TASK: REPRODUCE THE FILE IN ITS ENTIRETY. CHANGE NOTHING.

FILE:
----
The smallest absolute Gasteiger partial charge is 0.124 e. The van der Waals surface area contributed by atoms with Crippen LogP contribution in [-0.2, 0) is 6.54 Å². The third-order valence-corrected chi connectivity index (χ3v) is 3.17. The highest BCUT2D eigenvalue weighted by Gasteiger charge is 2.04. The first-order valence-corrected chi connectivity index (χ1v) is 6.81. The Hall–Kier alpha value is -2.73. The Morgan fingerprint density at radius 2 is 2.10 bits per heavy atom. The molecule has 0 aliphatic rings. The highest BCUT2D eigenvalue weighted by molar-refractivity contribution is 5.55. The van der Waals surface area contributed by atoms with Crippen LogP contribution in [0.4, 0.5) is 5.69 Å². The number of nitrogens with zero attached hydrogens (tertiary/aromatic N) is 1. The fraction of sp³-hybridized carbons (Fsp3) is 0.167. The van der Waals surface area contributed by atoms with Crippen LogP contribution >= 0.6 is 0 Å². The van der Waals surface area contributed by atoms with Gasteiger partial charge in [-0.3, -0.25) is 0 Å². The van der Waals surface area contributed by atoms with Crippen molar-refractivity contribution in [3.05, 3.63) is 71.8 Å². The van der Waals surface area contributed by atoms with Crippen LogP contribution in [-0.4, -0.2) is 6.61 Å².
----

The smallest absolute Gasteiger partial charge is 0.124 e. The van der Waals surface area contributed by atoms with Crippen LogP contribution in [-0.2, 0) is 6.54 Å². The third-order valence-corrected chi connectivity index (χ3v) is 3.17. The highest BCUT2D eigenvalue weighted by Gasteiger charge is 2.04. The first-order valence-corrected chi connectivity index (χ1v) is 6.81. The Hall–Kier alpha value is -2.73. The Morgan fingerprint density at radius 2 is 2.10 bits per heavy atom. The molecule has 0 aliphatic rings. The highest BCUT2D eigenvalue weighted by molar-refractivity contribution is 5.55. The van der Waals surface area contributed by atoms with Crippen LogP contribution in [0.4, 0.5) is 5.69 Å². The number of nitrogens with zero attached hydrogens (tertiary/aromatic N) is 1. The fraction of sp³-hybridized carbons (Fsp3) is 0.167. The van der Waals surface area contributed by atoms with Crippen LogP contribution >= 0.6 is 0 Å². The van der Waals surface area contributed by atoms with Gasteiger partial charge in [-0.3, -0.25) is 0 Å². The van der Waals surface area contributed by atoms with Crippen molar-refractivity contribution in [3.05, 3.63) is 71.8 Å². The van der Waals surface area contributed by atoms with Crippen LogP contribution in [-0.4, -0.2) is 6.61 Å².